In the second of our series of posts by the 2019 Community Engagement Fellowship cohort, Julianna Mullen walks us through her experiences building trust in an online community and sparking conversations in an authentic way. A marine biologist and writer by training, Julianna is the Communications and Community Manager for the Ocean Acidification Information Exchange at the Northeastern Regional Association of Coastal Ocean Observing Systems (NERACOOS) working at the intersection of scientists and conversations.
It had been the first bullet point in the job description: “Increase community engagement.”
The Community Manager for The Ocean Acidification Information Exchange would be in charge of getting its member scientists, policymakers, and educators talking to one another about preparing and adapting to ocean acidification. I’d been a scientist and communicator for some time, but I’d never been a Community Manager; when I accepted the post, I knew the learning curve would be steep, but I was excited! Fast-forward into Month Two of my employment, when I’d made a series of important discoveries:
The OA Information Exchange was so quiet I could almost hear the crickets when I logged on.
Using the phrase “increasing engagement” to describe the breadth, scope, and complicatedness of my work was like calling the Encyclopedia Britannica “some books.”
I couldn’t rely on researching myself out of the hole because there simply wasn’t much material that spoke to what I was trying to do.
I’d failed to understand that an online community, even one comprised of scientists and policymakers working on something as technical as ocean acidification, needs the same kind of emotional tending as in-person communities.
In a blind panic, I reached out to some members I knew personally and asked what was going on. What was the holdup?
“I don’t want to waste anyone’s time with my stupid questions.”
“I don’t think I have anything to contribute.”
“I’m worried people will think I’m unintelligent.”
In the first of our series of posts by members of the CEFP2019 cohort, Naomi Penfold walks us through her strategy for prioritizing her workflow and staying focused. As Associate Director of ASAPbio, Naomi is leading activities to engage the research community around the use of preprints for biology. She cares about improving transparency and inclusion in processes that affect how scientists do their work, from the evaluation of manuscripts to the design of everyday tools.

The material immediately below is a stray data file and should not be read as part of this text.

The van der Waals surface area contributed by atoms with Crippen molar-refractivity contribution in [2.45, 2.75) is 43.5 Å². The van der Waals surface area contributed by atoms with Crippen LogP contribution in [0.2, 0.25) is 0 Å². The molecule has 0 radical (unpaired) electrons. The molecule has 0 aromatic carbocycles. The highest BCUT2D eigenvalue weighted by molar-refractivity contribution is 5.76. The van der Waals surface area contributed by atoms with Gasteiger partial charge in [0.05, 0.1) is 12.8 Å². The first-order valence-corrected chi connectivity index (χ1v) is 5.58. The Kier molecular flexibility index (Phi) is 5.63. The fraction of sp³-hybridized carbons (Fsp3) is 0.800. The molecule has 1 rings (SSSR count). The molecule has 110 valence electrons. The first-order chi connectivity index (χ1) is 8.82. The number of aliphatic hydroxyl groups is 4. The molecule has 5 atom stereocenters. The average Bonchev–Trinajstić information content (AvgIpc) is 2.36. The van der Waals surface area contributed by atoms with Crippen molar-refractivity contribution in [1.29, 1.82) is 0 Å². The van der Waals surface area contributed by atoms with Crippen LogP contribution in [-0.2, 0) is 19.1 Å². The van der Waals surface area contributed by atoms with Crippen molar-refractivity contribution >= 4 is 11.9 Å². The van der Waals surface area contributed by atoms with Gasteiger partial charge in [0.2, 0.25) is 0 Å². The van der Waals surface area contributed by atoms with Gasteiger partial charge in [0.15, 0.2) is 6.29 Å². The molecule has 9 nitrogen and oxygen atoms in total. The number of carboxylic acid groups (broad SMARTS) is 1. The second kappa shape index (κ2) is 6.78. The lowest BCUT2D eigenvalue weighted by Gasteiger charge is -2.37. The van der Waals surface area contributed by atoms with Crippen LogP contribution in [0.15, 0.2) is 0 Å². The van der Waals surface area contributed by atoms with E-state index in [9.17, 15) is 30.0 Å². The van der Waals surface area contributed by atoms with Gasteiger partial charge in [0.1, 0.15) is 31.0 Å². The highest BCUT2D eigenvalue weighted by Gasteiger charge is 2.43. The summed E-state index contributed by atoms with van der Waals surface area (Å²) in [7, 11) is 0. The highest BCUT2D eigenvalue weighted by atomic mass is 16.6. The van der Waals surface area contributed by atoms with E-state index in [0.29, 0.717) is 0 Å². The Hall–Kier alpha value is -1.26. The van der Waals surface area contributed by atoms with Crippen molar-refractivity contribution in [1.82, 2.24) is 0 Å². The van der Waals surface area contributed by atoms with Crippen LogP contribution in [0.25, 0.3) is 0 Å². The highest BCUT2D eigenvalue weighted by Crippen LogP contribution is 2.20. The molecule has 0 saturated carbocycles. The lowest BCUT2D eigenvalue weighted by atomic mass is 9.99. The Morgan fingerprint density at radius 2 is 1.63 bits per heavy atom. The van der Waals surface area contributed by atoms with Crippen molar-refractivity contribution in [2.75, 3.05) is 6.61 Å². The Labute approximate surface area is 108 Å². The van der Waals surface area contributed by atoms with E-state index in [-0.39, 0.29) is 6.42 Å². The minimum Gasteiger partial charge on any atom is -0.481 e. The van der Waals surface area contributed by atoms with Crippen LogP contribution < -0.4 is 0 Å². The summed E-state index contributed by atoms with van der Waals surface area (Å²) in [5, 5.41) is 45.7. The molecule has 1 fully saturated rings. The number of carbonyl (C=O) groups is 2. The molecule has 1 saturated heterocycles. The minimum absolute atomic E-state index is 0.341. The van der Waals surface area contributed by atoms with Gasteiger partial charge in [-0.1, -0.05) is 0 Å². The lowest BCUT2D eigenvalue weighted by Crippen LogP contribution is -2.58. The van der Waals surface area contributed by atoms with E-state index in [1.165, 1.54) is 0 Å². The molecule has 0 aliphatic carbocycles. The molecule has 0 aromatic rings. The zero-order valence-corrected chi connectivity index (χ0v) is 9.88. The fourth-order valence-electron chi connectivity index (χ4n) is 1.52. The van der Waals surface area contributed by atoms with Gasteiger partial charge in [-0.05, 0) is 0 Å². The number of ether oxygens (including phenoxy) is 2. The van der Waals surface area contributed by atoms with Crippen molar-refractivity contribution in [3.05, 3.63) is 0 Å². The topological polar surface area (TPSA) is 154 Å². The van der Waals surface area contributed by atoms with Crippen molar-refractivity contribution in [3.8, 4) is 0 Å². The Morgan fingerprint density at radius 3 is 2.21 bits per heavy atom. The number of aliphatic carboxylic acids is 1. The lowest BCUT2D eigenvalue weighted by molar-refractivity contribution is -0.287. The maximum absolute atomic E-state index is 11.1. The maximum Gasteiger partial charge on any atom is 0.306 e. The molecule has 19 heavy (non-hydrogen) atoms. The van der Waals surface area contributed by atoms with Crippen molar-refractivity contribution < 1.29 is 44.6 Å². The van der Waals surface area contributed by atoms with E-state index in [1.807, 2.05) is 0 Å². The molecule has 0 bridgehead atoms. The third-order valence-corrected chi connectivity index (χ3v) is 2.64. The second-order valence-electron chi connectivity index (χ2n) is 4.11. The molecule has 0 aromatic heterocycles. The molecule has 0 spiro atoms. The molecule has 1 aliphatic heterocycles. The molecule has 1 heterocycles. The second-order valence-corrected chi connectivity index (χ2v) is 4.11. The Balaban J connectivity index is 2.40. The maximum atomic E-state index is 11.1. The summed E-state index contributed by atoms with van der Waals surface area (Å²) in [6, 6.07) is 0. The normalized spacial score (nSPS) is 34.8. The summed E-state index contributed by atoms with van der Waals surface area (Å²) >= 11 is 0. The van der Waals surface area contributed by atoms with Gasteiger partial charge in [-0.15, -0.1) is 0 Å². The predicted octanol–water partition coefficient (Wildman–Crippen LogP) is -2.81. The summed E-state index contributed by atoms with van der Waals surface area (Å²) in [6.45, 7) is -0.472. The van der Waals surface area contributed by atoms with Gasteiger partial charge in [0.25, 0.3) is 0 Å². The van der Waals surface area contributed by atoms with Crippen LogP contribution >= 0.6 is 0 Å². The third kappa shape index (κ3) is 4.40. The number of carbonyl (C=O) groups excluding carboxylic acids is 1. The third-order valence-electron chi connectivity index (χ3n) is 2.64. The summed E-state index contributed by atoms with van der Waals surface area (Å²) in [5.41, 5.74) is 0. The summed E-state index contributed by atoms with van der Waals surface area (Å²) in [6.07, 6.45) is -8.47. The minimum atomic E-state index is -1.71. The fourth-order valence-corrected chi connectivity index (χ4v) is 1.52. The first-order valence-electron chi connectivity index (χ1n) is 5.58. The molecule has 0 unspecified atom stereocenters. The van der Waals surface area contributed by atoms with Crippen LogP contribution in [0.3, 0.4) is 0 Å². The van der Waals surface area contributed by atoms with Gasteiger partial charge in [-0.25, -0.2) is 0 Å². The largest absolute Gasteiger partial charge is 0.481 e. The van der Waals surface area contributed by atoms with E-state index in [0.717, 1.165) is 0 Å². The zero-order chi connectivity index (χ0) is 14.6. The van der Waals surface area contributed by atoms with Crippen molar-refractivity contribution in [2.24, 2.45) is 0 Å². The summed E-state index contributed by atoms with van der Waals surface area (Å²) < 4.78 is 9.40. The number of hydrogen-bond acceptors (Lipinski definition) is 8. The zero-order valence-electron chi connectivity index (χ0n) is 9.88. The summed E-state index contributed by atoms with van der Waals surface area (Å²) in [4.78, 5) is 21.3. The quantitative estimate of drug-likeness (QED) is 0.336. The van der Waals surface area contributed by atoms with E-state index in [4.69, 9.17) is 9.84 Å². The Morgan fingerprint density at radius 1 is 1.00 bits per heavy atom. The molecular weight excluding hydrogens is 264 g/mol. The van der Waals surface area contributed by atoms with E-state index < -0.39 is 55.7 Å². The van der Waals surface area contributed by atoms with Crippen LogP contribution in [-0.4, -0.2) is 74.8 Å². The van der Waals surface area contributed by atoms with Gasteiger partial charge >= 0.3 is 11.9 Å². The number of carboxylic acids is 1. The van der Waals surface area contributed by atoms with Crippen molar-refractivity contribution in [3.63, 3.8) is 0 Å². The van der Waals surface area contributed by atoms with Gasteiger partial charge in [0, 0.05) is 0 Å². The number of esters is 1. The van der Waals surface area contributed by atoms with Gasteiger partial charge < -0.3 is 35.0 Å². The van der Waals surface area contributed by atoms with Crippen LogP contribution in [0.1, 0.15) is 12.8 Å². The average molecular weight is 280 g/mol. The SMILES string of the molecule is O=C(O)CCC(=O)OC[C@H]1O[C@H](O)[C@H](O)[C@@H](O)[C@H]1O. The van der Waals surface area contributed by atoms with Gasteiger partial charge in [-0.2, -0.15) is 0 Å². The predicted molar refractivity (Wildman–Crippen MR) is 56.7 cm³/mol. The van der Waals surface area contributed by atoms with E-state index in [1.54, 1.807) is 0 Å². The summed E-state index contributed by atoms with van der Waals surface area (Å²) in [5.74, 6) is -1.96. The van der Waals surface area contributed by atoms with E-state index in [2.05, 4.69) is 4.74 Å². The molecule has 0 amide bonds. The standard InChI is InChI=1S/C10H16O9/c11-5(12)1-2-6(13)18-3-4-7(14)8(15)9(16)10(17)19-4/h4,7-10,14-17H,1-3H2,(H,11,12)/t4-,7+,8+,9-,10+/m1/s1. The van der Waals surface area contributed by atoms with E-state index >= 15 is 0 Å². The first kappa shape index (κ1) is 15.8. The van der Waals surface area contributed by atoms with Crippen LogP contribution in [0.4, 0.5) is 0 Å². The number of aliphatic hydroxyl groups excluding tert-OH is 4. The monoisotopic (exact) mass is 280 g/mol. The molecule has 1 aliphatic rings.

You look at your week ahead, and see a calendar jam-packed with meetings and not enough time to respond to community requests or even start to deal with your inbox. Some of these interruptions will be exciting opportunities, but will they help you stay focused on your current goals for the community? Will you ever be able to leave your desk and go home? Despite our best efforts to stay organised and in control, I suspect we all end up feeling overwhelmed at times, especially when community management requires you to be there for people and be reactive in the moment as well as keep the ball rolling with long-term projects and general community programming.
If this resonates, you’re not alone: 32% community managers reported ‘prioritizing number of tasks to do’ as the greatest challenge in their role in CSCCE’s survey in 2016. Clearly something has to give, but who do you prioritise and why? How do you know which tasks are most likely to contribute to your overall mission? How can you say no and avoid becoming overwhelmed? In this post, I describe a method I’m trying to outline, use, and evaluate a community-based strategy. This method has helped me to say no and stay focused before, and now I’m trying to combine it with what we are learning about community strategy through the Community Engagement Fellowship Program.
Address Your Bias, Call BS, and Broaden your Networks: Interview with Monica Feliu-Mojer
As the CEFP 2017 cohort’s final installment in our Diversity, Equity and Inclusion (DEI) series, we interview Monica Feliu-Mojer, an award-winning PhD scientist-turned-communicator who leads communications and outreach forCiencia Puerto Rico (CienciaPR), a global community of more than 10,000 scientists, students, educators, and allies transforming science education in Puerto Rico, democratizing science, and training young scientific leaders. Monica also works with the non-profitiBiology, leading science communication trainings and producingvideo stories that explore the intersection of the culture, identity, and research of underrepresented scientists.
Last week we hosted the initial training week for this year’s CSCCE Community Engagement Fellows. It’s an intense week with plenty of time spent together in the classroom and outside of it, and where we aim to do three things:
Equip the fellows with a shared understanding of some core community management principles – from how we think about scientific community managers to the role of strategy, programming and culture in the work that we do.
Surface the expertise that the Fellows already have – through lightning talks, small group discussions and the conversations that arise during the breaks and evening social events.
Nurture a sense of community between the Fellows so that together we create a trust-based cohort in which they can learn and support one another over the course of the year – and beyond.
So what materials do we cover during this foundational week? The curriculum builds each day to help fellows move from describing themselves and their own communities to appraising the strategies and tactics that they’re using – and how they might update them. By the end of the week they have plenty of tools and ideas to take back to their own organizations, as well as an understanding of the role that a community playbook or collaboration guide could play in their own work.
In this post we’ll give an overview of the core curriculum and in a second post we’ll outline the community playbook activities.